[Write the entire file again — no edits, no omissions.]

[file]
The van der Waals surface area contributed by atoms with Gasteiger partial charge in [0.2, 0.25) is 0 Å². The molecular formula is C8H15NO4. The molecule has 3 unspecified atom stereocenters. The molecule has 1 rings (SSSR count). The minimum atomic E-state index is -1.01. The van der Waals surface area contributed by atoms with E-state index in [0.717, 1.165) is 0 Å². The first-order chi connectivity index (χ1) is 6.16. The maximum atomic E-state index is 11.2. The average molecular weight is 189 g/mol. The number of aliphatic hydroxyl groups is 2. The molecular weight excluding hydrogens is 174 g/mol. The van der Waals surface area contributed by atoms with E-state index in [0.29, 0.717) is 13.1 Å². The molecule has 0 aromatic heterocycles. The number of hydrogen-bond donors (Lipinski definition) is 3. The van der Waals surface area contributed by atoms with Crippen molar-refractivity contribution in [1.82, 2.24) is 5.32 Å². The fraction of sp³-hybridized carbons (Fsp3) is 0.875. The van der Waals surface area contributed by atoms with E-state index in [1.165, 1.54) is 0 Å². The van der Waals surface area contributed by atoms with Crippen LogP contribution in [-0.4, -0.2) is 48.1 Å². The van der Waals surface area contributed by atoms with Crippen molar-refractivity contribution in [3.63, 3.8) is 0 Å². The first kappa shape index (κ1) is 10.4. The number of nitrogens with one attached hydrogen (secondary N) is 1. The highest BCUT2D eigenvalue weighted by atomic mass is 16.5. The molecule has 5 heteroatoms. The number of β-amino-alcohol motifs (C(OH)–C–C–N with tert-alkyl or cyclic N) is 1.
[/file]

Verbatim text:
The van der Waals surface area contributed by atoms with Gasteiger partial charge in [0.2, 0.25) is 0 Å². The molecular formula is C8H15NO4. The molecule has 3 unspecified atom stereocenters. The molecule has 1 rings (SSSR count). The minimum atomic E-state index is -1.01. The van der Waals surface area contributed by atoms with E-state index in [0.717, 1.165) is 0 Å². The first-order chi connectivity index (χ1) is 6.16. The maximum atomic E-state index is 11.2. The average molecular weight is 189 g/mol. The number of aliphatic hydroxyl groups is 2. The molecular weight excluding hydrogens is 174 g/mol. The van der Waals surface area contributed by atoms with E-state index in [0.29, 0.717) is 13.1 Å². The molecule has 0 aromatic heterocycles. The number of hydrogen-bond donors (Lipinski definition) is 3. The van der Waals surface area contributed by atoms with Crippen molar-refractivity contribution in [1.82, 2.24) is 5.32 Å². The fraction of sp³-hybridized carbons (Fsp3) is 0.875. The van der Waals surface area contributed by atoms with E-state index in [1.165, 1.54) is 0 Å². The van der Waals surface area contributed by atoms with Crippen LogP contribution in [-0.4, -0.2) is 48.1 Å². The van der Waals surface area contributed by atoms with Crippen molar-refractivity contribution in [3.63, 3.8) is 0 Å². The first kappa shape index (κ1) is 10.4. The number of nitrogens with one attached hydrogen (secondary N) is 1. The highest BCUT2D eigenvalue weighted by atomic mass is 16.5. The molecule has 5 heteroatoms. The number of β-amino-alcohol motifs (C(OH)–C–C–N with tert-alkyl or cyclic N) is 1.